17So (Jesus) came and proclaimed peace to you who were far off and peace to those who were near; 18for through him both of us have access in one Spirit to the Father.
I mentioned in a recent post that I gave up all news for Lent three years ago. It was not easy. News permeates our world to an extent that’s hard to appreciate, until you attempt to isolate yourself from it. In the days before social distancing, I quickly found that people read papers in public places, which can be seen by others. If I visited a service station to buy fuel, I had to walk past a rack of newspapers, their headlines blaring in my direction; even shopping in the village shop presented me with the same challenge. My eyes had to be fixed firmly on my shoelaces. The truth is that it’s almost impossible to isolate yourself totally from news and that’s even more the case now. How would we know that the social distancing restrictions had been lifted!
What’s it like being without news? Plenty’s been written about the effect that research shows that bad news has on us all, but it wasn’t, I started to feel, the world events themselves that had had an effect on me, but, I came to see, it was the way they’d been presented to me. I fear that is still the same with the COVID19 virus. If you are susceptible to believing that you and all your loved ones are all going to die, you won’t find it difficult to hear or read news that confirms you in that opinion.
There’s been a big change in news presentation in recent years. Since news became a 24/7 service, we have endless analysis and opinion about the meaning of what’s happened, or speculation about what will happen next. Am I the only one who sometimes finds this exceedingly contrived? The reason that I gave up a daily newspaper many years ago, was that I started to feel that what I read was being given a particular ‘slant’. We’ve become so used to news being biased, that what we tend to do is to choose the media that mostly reflect our own opinions. Is this a healthy way of consuming news?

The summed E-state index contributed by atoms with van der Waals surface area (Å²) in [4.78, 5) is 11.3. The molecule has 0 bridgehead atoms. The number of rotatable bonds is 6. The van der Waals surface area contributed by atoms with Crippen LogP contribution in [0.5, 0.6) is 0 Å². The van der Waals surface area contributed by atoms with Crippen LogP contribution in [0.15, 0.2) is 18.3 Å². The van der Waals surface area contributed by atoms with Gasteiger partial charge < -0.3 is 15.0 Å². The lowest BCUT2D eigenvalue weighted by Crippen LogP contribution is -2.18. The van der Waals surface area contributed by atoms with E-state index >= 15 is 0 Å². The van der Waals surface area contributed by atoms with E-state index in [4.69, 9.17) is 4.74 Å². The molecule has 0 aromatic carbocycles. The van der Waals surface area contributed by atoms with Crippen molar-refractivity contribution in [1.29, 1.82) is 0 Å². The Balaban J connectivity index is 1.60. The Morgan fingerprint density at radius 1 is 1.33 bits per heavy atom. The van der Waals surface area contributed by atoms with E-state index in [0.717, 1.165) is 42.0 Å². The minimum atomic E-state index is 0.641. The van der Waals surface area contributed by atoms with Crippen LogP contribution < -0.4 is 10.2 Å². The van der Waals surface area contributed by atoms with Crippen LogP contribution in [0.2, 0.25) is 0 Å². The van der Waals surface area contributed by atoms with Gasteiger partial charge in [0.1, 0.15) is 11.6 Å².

Our news delivery’s become increasingly adversarial. The reason given is that the news media is ‘holding those in power to account’. Clearly this is one feature, perhaps an important one, of news delivery. But the media seems to have taken on the mantle of challenging absolutely everything, aggressively and negatively. It’s not uncommon now to hear those interviewed being interrupted in virtually every sentence, and there seems to be a conscious, deliberate attempt to portray anyone in the news in a bad light.
What subliminal effect does this have on our relationships? One possible result is that we’re fed with an impression about public figures that could, if we’re honest, be miles from a fair one: Mr A has lied to us; Mrs B is arrogant; Mr Z is a buffoon. And perhaps this colours how we deal with people we meet?
Not only our news, but other programmes too, seem to be designed to belittle, ridicule and subject to public abuse those who are featured. Much of the media, I find, is actually violent in the sense in which that word is defined by the justice campaigner Ken Butigan. He defines violence as:
‘emotional, verbal or physical behaviour that dominates, diminishes, dehumanises or destroys ourselves or others’.
These were some of the reasons I had for trying to give up news for Lent in 2017. But what of the lessons I learned by doing so?